Future pandemics could be more lethal than coronavirus, which proves the importance of learning lessons from the current pandemic, said one of the creators of the AstraZeneca vaccine.
Professor Dame Sarah Gilbert, a professor of vaccinology at the University of Oxford, and the leader of a team that created the Oxford/AstraZeneca, warned that the world will need to be better prepared for the next pandemic, arguing that “this will not be the last time a virus threatens our lives and our livelihoods.”
Speaking at the 44th Richard Dimbleby lecture, she further said that a future virus “could be more contagious, or more lethal, or both. We cannot allow a situation where we have gone through all we have gone through, and then find that the enormous economic losses we have sustained mean that there is still no funding for pandemic preparedness.”
Early in 2020, Gilbert first heard of deaths from a “pneumonia of unknown cause” in Wuhan, China. Within weeks, she and her team in Oxford had developed a vaccine in partnership with pharmaceutical giant AstraZeneca, and subsequently after trials, the vaccine was rolled out in the UK in December of the same year. The Oxford/Astrazeneca vaccine has now been rolled out across Europe and beyond, and aims to deliver 3 billion doses by the end of 2021.
Sarah Gilbert, one of the creators of the Oxford AstraZeneca vaccine said that future pandemics could be even more lethal than COVID-19 and that the world should make sure it is better prepared for the next virus https://t.co/Jb35mLIdMV pic.twitter.com/6PlUry172M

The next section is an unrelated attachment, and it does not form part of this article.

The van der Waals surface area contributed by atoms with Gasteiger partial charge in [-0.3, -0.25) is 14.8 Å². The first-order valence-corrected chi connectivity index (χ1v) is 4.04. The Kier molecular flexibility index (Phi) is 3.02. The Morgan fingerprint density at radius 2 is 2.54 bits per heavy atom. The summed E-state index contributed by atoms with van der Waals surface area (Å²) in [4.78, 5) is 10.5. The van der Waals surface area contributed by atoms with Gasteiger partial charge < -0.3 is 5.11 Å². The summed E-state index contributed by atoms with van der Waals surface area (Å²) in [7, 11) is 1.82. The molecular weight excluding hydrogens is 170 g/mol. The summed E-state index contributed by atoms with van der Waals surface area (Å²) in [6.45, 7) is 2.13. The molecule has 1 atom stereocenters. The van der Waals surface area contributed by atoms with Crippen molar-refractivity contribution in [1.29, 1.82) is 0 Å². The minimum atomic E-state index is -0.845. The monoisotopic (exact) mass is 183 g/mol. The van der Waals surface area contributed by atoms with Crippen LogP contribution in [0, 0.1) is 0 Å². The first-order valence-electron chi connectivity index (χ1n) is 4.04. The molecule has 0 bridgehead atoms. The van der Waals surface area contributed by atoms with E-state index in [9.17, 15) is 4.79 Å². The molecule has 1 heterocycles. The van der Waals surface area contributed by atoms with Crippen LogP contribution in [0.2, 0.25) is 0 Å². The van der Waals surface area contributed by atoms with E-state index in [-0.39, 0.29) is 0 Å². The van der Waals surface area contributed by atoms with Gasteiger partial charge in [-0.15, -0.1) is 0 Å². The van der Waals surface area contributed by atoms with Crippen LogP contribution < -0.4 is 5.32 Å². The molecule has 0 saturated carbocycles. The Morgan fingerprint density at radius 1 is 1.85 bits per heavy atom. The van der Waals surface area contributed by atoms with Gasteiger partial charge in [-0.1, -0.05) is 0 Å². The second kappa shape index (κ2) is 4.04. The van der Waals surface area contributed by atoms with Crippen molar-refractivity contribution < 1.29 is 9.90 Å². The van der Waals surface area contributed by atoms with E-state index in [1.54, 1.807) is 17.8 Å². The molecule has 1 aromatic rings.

— Reuters (@Reuters) December 6, 2021
Gilbert argued in her speech that part of the reason why vaccines were developed so fast in response to the new disease was because they had been preparing for a long time for “Disease X”, a hypothetical disease that they saw as inevitable. Disease X, as a placeholder name, was in fact added to the list of dangerous diseases in 2018.
Her statement also comes as the coronavirus mutates once again, with the new Omicron variant believed to be more contagious – but possibly also less dangerous. Gilbert advised cautiousness when it came to the new variant, suggesting that we take steps to slow its spread.
The potential for more pandemics, and how we can learn from our mistakes
Future pandemics are likely, and as Professor Gilbert mentioned in her speech, experts had been raising the alarm about their potential long before the outbreak of COVID-19. However, these warnings largely went unheeded by most governments and officials, with the result being the virus spreading rapidly across the entire world, hospitals and huge losses of losses, with many hospitals overwhelmed with those suffering from the effects of the virus.
Those that did better were the ones who had more recently experienced similar outbreaks – for example, South Korea and China, who had been hit hard by the respiratory diseases SARS and MERS. Korea learnt from this experience by launching a robust track and trace system and ordering COVID tests as soon as they were able to.